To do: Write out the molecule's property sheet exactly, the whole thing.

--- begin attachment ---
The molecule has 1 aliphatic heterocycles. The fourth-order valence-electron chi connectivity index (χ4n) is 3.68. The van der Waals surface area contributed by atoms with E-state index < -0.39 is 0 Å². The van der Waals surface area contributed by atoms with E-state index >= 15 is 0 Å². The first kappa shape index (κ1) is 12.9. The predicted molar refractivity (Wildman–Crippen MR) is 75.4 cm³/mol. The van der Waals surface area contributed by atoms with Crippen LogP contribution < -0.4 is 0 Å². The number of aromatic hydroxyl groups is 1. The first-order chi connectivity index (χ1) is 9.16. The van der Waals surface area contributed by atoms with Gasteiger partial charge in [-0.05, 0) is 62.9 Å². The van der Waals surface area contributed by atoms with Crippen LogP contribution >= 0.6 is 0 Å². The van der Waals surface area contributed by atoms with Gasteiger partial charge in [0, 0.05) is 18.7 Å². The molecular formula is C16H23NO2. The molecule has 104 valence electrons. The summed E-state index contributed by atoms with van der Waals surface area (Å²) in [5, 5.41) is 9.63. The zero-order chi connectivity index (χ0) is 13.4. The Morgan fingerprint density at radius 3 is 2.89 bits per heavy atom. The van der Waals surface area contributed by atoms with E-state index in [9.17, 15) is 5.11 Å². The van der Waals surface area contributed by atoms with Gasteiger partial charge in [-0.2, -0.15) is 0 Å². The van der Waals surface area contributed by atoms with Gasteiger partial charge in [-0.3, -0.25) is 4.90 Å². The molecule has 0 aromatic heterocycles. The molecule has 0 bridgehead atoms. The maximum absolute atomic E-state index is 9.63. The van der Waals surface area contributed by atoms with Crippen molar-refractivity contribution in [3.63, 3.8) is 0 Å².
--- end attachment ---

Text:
The molecule has 1 aliphatic heterocycles. The fourth-order valence-electron chi connectivity index (χ4n) is 3.68. The van der Waals surface area contributed by atoms with E-state index < -0.39 is 0 Å². The van der Waals surface area contributed by atoms with E-state index >= 15 is 0 Å². The first kappa shape index (κ1) is 12.9. The predicted molar refractivity (Wildman–Crippen MR) is 75.4 cm³/mol. The van der Waals surface area contributed by atoms with Crippen LogP contribution < -0.4 is 0 Å². The number of aromatic hydroxyl groups is 1. The first-order chi connectivity index (χ1) is 9.16. The van der Waals surface area contributed by atoms with Gasteiger partial charge in [-0.05, 0) is 62.9 Å². The van der Waals surface area contributed by atoms with Crippen LogP contribution >= 0.6 is 0 Å². The van der Waals surface area contributed by atoms with Gasteiger partial charge in [0, 0.05) is 18.7 Å². The molecular formula is C16H23NO2. The molecule has 104 valence electrons. The summed E-state index contributed by atoms with van der Waals surface area (Å²) in [5, 5.41) is 9.63. The zero-order chi connectivity index (χ0) is 13.4. The Morgan fingerprint density at radius 3 is 2.89 bits per heavy atom. The van der Waals surface area contributed by atoms with E-state index in [9.17, 15) is 5.11 Å². The van der Waals surface area contributed by atoms with Gasteiger partial charge in [-0.2, -0.15) is 0 Å². The van der Waals surface area contributed by atoms with Gasteiger partial charge in [-0.3, -0.25) is 4.90 Å². The molecule has 0 aromatic heterocycles. The molecule has 0 bridgehead atoms. The maximum absolute atomic E-state index is 9.63. The van der Waals surface area contributed by atoms with Crippen molar-refractivity contribution in [3.63, 3.8) is 0 Å².